"It didn't happen to nice girls," one voice remembers. "But nice girls do get pregnant". The voices of a hidden history, one that affected over a million women, are relayed anonymously. They are the stories of women who became pregnant, were banished to maternity homes, and forced to "surrender" their babies for adoption. These are women who have experienced trauma. Their candid accounts are accompanied by archive footage from the time: from TV ads to educational films, which provide a stark contrast to the very real experiences we are told.
These women are given back the voice that was taken from them the moment they fell pregnant. Hidden away, a recurring question dominated: "What am I going to tell the neighbours?" Their memories are marked by this shame, and by sorrow and loss. "I was in no way prepared for how desperately I wanted to hold that child," one woman utters. Yet they always returned home alone and completely ostracized. "It was over for you", one voice explains matter-of-factly.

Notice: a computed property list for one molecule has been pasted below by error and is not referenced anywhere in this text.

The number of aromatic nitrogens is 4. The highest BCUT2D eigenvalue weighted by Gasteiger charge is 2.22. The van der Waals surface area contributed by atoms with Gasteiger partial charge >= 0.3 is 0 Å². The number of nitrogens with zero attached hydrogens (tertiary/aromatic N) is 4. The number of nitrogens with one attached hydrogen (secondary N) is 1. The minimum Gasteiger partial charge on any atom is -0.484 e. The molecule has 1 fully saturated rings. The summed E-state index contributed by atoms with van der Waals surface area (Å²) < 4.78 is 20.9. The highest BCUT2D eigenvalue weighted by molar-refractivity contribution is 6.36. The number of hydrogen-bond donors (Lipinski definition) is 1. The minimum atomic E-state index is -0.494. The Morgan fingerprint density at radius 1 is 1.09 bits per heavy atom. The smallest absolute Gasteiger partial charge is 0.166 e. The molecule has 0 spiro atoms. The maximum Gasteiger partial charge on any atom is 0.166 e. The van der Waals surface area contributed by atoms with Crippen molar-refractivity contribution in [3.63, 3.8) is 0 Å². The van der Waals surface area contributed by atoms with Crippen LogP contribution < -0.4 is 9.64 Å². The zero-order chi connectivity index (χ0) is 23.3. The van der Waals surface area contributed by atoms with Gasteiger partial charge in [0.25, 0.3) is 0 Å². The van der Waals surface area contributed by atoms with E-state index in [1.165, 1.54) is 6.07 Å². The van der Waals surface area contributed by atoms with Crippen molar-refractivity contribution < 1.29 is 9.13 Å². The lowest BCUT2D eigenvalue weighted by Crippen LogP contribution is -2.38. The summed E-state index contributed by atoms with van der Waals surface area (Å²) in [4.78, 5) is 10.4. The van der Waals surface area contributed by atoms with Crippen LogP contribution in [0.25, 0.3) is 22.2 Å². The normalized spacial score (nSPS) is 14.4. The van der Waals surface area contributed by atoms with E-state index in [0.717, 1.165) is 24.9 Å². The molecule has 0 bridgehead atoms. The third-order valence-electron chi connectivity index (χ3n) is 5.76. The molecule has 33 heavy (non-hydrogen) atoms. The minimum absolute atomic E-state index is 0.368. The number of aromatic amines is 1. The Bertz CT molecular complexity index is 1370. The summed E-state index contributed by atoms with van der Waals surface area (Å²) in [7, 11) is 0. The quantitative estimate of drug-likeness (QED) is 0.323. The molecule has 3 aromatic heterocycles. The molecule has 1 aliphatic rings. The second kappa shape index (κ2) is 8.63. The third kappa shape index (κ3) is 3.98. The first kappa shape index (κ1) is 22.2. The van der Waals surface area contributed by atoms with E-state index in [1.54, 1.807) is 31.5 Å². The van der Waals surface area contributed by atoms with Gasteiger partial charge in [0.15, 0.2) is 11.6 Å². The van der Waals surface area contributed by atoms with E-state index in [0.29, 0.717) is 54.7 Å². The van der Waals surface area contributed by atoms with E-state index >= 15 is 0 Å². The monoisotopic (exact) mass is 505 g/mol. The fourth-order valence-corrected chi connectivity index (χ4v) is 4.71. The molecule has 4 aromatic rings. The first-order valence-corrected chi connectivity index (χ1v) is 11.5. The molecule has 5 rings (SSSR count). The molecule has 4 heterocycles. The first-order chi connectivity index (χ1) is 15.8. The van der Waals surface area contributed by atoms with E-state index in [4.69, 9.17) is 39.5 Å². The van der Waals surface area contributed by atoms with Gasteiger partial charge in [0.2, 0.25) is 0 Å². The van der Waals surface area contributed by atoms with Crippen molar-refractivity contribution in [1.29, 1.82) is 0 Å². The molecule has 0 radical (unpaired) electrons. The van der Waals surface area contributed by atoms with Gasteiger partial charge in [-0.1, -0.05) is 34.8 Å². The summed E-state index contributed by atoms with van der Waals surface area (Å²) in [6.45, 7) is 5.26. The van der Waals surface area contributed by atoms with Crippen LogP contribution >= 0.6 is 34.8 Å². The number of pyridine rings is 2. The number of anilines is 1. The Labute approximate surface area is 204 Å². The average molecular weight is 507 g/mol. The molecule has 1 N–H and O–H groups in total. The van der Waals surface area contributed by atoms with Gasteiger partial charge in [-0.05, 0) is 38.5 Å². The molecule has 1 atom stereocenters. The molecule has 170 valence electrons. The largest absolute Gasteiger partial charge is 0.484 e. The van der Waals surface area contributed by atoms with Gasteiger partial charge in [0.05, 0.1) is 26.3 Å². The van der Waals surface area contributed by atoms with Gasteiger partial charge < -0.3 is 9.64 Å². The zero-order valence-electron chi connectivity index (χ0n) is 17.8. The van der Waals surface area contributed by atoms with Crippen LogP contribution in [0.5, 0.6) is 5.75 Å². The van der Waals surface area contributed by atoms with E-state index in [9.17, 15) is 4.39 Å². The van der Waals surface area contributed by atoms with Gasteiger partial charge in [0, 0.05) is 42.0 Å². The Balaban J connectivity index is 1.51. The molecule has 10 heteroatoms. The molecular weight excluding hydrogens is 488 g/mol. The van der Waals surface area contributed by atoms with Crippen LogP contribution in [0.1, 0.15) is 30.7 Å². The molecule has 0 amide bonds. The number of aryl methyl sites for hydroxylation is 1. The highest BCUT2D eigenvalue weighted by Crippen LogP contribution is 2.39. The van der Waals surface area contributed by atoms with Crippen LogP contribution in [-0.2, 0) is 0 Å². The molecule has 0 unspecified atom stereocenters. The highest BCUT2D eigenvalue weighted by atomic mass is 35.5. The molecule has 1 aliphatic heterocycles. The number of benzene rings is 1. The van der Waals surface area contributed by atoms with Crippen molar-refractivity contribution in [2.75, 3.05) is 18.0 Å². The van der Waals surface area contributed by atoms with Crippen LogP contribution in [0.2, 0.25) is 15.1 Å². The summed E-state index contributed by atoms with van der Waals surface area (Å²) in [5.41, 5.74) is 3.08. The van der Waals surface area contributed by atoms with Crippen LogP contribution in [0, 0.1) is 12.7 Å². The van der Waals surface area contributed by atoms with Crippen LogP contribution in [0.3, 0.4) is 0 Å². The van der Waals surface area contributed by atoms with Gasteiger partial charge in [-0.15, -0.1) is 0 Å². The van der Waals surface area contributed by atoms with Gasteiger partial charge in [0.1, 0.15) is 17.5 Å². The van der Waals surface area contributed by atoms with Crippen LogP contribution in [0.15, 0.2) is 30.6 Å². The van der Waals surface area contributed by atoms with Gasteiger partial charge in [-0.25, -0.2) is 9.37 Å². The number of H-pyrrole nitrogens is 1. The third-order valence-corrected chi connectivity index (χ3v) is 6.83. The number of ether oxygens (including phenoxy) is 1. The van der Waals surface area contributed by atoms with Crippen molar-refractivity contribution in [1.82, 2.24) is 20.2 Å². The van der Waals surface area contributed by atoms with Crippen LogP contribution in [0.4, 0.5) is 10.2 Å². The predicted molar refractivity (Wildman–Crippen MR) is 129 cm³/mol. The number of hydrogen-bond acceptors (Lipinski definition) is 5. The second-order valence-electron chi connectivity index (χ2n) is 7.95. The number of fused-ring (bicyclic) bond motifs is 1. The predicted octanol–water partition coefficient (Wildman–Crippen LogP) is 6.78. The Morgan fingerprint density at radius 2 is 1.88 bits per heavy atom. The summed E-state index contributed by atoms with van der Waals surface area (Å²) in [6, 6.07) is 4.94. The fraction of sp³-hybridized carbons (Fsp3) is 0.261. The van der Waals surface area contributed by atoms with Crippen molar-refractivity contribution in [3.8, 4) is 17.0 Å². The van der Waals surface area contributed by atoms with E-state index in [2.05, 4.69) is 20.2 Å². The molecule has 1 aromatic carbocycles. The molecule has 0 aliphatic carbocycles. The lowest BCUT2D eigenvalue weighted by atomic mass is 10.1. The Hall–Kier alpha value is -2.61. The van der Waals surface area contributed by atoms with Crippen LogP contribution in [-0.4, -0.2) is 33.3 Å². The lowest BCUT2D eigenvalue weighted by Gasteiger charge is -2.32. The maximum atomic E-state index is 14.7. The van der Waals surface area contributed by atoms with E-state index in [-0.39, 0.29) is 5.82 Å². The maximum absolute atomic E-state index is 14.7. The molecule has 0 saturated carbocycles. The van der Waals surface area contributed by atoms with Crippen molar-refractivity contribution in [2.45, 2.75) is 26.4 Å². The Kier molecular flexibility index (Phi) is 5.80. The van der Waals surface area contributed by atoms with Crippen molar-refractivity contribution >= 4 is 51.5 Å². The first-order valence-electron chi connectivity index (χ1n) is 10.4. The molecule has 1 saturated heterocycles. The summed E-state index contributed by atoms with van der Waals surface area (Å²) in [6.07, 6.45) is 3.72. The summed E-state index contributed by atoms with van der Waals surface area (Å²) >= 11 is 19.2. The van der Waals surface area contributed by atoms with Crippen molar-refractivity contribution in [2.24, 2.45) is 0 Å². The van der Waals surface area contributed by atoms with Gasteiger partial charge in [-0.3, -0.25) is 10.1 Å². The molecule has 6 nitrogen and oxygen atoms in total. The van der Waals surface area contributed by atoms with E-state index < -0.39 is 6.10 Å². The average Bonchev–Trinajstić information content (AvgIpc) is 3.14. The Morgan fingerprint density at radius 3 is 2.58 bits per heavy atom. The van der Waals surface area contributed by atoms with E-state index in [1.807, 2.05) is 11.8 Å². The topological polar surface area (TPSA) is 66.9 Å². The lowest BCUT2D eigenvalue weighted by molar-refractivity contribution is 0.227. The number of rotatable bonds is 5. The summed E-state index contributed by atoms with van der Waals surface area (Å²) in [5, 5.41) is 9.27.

Struggling to control feelings of anger, powerlessness and deep sadness, these women still battle with past traumas: "I had my 70th birthday not too long ago", one woman says, "so it still colours my life". Despite some successes elsewhere, how this has defined their lives and controls every part of their existence is unavoidable. "I can't tell you how many people say: aren't you ever going to get over it?", one voice says with a trembling determination, "You never get over this".
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